In the case at bar, the final decision was rendered approximately three weeks after the complaints were filed. Discovery lasted only one week and was explicitly limited by the court to those witnesses and issues relevant to the preliminary injunction hearing. No notice of consolidation was afforded until after all parties had rested their cases when CME requested consolidation. Although the Commission protested4 that (1) the limited discovery was insufficient to allow presentation of the case on the merits, and (2) it had been unaware that consolidation was contemplated, the court granted final judgment the following day.


Notice of consolidation is particularly important where, as the plaintiff here alleges, the case may not be fully developed by the time of the preliminary hearing. Pughsley v. 3750 Lake Shore Drive Cooperative Building, 463 F.2d 1055, 1056 (7th Cir. 1972); Gellman v. Maryland, 538 F.2d 603, 605 (4th Cir. 1976). Evidence adduced at the preliminary injunction hearing may be incomplete because "(a) plaintiff putting on his case for temporary relief may hold back evidence, or, indeed, his case may not be fully developed. Thus it is important for him to know that when he puts on his evidence he is having his final 'day in court.' " 7 Moore's Federal Practice P 65.04(4) at 65-67 (2d ed. 1980). Numerous appellate courts have upset judgments granting relief on the merits where it appeared that the failure to give adequate notice of consolidation may have deprived a party of the opportunity fully to present the case on the merits. See, e.g., Gellman v. State of Maryland, 538 F.2d 603 (4th Cir. 1976); American Federation of Government Employees, Local 3319 v. Colburn, 531 F.2d 314 (5th Cir. 1976) (per curiam); Penn v. San Juan Hospital, Inc., 528 F.2d 1181 (10th Cir. 1975); Pughsley v. 3750 Lake Shore Drive Cooperative Building, 463 F.2d 1055 (7th Cir. 1972); Eli Lilly & Co. v. Generix Drug Sales, Inc., 460 F.2d 1096 (5th Cir. 1972); T.M.T. Trailer Ferry, Inc. v. Union de Tronquistas de Puerto Rico, Local 901, 453 F.2d 1171 (1st Cir. 1971); Nationwide Amusements, Inc. v. Nattin, 452 F.2d 651 (5th Cir. 1971); Puerto Rican Farm Workers ex rel. Vidal v. Eatmon, 427 F.2d 210 (5th Cir. 1970) (per curiam); Capital City Gas Co. v. Phillips Petroleum Co., 373 F.2d 128 (2d Cir. 1967).


The appellees contend that this court's opinion in Socialist Workers Party v. Illinois State Board of Elections, 566 F.2d 586 (7th Cir. 1977), aff'd, 440 U.S. 173, 99 S.Ct. 983, 59 L.Ed.2d 230 (1979), controls this case. In Socialist Workers, the district court permanently enjoined the Chicago Board of Election Commissioners from enforcing certain unconstitutional provisions of a state statute. Although no hearing was held prior to the final judgment, the court of appeals rejected the defendants' contention that consolidation occurred without sufficient notice. The court indicated that surprise alone, without any showing of prejudice, would not mandate reversal. For that reason the court declined to upset the lower court's judgment because the facts were undisputed and the decision to enjoin rested solely upon legal grounds. Id. The purely legal nature of the issues involved was best illustrated by the district court's statement that "(i)njunctive relief ... is appropriate at this point. Any requirement (that new political parties and independent candidates seeking to be placed on the mayoral election ballot obtain over 25,000 signatures on nominating petitions) ... is per se excessive.... There is thus an absolute certainty of success on the merits for the plaintiffs on this claim." 433 F.Supp. 11, 22 n.21 (N.D.Ill.1977).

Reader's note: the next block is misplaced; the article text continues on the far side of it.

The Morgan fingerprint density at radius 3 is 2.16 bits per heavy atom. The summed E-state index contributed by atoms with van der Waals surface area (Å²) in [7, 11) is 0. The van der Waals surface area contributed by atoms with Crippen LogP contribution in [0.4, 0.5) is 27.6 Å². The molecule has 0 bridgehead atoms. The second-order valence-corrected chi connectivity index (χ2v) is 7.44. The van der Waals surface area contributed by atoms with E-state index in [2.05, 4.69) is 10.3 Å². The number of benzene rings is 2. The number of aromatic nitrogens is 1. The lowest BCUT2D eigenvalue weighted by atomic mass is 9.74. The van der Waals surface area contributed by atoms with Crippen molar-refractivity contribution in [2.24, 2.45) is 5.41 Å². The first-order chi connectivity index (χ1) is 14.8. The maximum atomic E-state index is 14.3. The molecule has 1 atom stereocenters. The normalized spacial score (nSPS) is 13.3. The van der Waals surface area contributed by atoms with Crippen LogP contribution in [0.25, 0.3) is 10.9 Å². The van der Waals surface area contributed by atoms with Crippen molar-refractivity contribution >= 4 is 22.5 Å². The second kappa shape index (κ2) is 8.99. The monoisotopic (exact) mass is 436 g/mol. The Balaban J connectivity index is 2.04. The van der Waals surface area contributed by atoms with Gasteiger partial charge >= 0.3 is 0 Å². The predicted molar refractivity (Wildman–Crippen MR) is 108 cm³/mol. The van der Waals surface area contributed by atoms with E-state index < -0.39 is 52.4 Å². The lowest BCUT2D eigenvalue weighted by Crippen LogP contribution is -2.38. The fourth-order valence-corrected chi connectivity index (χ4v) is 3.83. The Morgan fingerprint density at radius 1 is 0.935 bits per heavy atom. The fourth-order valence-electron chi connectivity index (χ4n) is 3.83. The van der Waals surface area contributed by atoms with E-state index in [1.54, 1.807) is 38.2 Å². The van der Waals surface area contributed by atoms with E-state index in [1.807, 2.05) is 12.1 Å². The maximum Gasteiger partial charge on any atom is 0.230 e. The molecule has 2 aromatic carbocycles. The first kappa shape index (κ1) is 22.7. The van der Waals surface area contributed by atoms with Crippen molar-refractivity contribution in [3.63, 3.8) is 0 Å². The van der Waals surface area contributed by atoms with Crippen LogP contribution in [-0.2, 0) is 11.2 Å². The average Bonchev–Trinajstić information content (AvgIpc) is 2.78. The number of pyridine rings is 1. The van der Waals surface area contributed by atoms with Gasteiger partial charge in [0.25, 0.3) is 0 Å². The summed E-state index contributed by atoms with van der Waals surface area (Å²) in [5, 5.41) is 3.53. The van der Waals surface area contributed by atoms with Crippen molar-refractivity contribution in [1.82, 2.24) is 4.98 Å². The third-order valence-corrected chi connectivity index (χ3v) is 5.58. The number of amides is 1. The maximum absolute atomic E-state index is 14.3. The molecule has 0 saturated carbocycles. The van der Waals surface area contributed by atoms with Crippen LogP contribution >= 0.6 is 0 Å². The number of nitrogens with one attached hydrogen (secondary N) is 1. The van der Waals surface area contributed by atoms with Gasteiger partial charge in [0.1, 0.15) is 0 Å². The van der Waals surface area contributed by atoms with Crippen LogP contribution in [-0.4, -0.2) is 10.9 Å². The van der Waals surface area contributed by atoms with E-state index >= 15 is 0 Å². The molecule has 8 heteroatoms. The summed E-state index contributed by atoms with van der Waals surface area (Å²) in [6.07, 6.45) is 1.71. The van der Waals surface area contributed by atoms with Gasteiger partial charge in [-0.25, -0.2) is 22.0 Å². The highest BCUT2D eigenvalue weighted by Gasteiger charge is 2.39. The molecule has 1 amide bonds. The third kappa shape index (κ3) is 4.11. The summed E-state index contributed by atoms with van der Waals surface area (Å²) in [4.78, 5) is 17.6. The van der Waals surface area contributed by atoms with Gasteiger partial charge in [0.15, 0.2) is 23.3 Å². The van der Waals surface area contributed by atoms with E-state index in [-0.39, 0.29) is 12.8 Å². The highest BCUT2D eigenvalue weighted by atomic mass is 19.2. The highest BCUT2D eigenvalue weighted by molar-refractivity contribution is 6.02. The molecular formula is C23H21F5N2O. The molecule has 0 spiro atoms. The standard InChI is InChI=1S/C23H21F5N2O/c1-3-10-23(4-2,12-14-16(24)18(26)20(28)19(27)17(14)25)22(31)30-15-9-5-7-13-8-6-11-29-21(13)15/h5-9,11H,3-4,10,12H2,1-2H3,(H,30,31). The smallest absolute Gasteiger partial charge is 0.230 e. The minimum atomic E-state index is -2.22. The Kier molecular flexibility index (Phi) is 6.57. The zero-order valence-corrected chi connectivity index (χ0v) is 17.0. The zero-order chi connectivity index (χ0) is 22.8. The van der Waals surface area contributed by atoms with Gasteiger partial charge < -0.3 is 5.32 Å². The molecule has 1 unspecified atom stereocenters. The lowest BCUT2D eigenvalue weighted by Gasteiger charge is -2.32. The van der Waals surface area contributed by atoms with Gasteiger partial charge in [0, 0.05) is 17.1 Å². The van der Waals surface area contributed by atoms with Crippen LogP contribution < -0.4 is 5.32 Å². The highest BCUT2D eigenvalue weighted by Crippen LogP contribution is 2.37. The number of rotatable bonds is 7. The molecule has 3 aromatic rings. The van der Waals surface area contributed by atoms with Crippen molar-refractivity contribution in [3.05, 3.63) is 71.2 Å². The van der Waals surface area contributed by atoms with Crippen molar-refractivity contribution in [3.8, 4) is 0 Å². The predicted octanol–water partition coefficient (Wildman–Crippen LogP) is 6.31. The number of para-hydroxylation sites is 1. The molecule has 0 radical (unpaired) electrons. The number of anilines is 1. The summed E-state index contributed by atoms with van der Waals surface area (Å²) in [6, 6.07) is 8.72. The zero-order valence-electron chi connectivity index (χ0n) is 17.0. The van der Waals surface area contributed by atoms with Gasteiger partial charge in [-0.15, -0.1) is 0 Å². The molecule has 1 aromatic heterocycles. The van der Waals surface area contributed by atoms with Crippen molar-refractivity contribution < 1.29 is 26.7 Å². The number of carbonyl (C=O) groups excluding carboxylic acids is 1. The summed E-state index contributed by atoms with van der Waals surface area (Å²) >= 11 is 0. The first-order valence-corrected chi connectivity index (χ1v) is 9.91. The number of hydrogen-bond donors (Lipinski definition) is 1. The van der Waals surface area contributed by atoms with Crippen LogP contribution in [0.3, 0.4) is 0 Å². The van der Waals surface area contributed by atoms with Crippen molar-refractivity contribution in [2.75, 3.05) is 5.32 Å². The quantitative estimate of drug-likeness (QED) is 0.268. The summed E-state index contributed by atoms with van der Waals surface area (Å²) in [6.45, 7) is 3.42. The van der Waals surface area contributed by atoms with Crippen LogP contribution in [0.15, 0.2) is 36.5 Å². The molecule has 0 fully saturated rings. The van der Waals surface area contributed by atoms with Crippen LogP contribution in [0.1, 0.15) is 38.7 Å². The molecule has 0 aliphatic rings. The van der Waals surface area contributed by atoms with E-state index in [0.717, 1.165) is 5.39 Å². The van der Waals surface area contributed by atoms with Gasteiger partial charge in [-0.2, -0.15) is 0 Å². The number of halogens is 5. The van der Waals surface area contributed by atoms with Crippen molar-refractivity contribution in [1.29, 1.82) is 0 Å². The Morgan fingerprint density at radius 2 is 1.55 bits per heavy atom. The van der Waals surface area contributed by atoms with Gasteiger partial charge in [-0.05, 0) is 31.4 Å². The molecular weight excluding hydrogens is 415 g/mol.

Unlike Socialist Workers, the outcome of the instant case does not depend solely upon the resolution of a purely legal issue. The appellees contend that because they admitted taking the actions charged, i.e., listing additional cycles, no disputed factual issues remain. The resolution of this case, however, does require the unraveling of facts, and of disputed inferences permissibly drawn therefrom, pertaining to the Commission's actual course of conduct. The controversy here focuses upon whether the CFTC's approval of the appellees' original applications, combined with various statements made by Commission officials and the Commission's general course of conduct, implied that the appellees were originally granted discretionary authority over the selection of delivery months.


The Commission represents that it does have further relevant evidence to present and, moreover, that it should be permitted additional time for full discovery particularly with respect to the Commission's course of conduct and the impact of certain statements made by CFTC officials. We agree that the lack of adequate notice of consolidation has prejudiced the plaintiff by depriving it of a fair opportunity fully to develop and present its case. The final judgments on the merits therefore are vacated and remanded for a further hearing on the propriety of awarding permanent injunctive relief. We express no opinion on the merits.


For purposes of the preliminary injunctive relief requested, however, the district court's findings of fact are supported by the evidence and its considered decision clearly does not constitute an abuse of discretion. The court's denial of a preliminary injunction is therefore affirmed. Pughsley v. 3750 Lake Shore Drive Cooperative Building, 463 F.2d 1055, 1056 (7th Cir. 1972).


For the foregoing reasons, the judgment of the district court is affirmed in part, and vacated and remanded in part for further proceedings. For the purpose of Circuit Rule 18 we do not deem this case to have been tried.


Barbara B. Crabb, Chief Judge of the United States District Court for the Western District of Wisconsin, is sitting by designation


Even though a cycle may remain constant over the years, as each delivery month passes, future delivery months within the same cycle must be added to correspond with the changing years just as future delivery months within a new cycle would have to be listed. Thus, the addition of future delivery months does not itself imply a change in cycle


The Commission also alleges violation of Commission Rule 1.41, 17 C.F.R. § 1.41 (1980) which defines the term "rule," stipulates that a "reviewable rule" generally includes any rule relating to the terms and conditions of futures contracts or other trading requirements, and describes the procedure for review


After the first day of the hearing, the trial judge advised plaintiff's counsel that "I am going to insist ... that whatever your total case is, and I want to give you every reasonable opportunity to put it in, that you complete it before I request the defendants to go ahead." 463 F.2d at 1056. The appellate court found this admonition to be insufficient notice of consolidation


We reject CME's argument that the Commission has not preserved its objection to consolidation. The Commission sufficiently objected to CME's suggestion to consolidate the hearings when CME first moved the court to consider consolidation and CFTC objected once again thereafter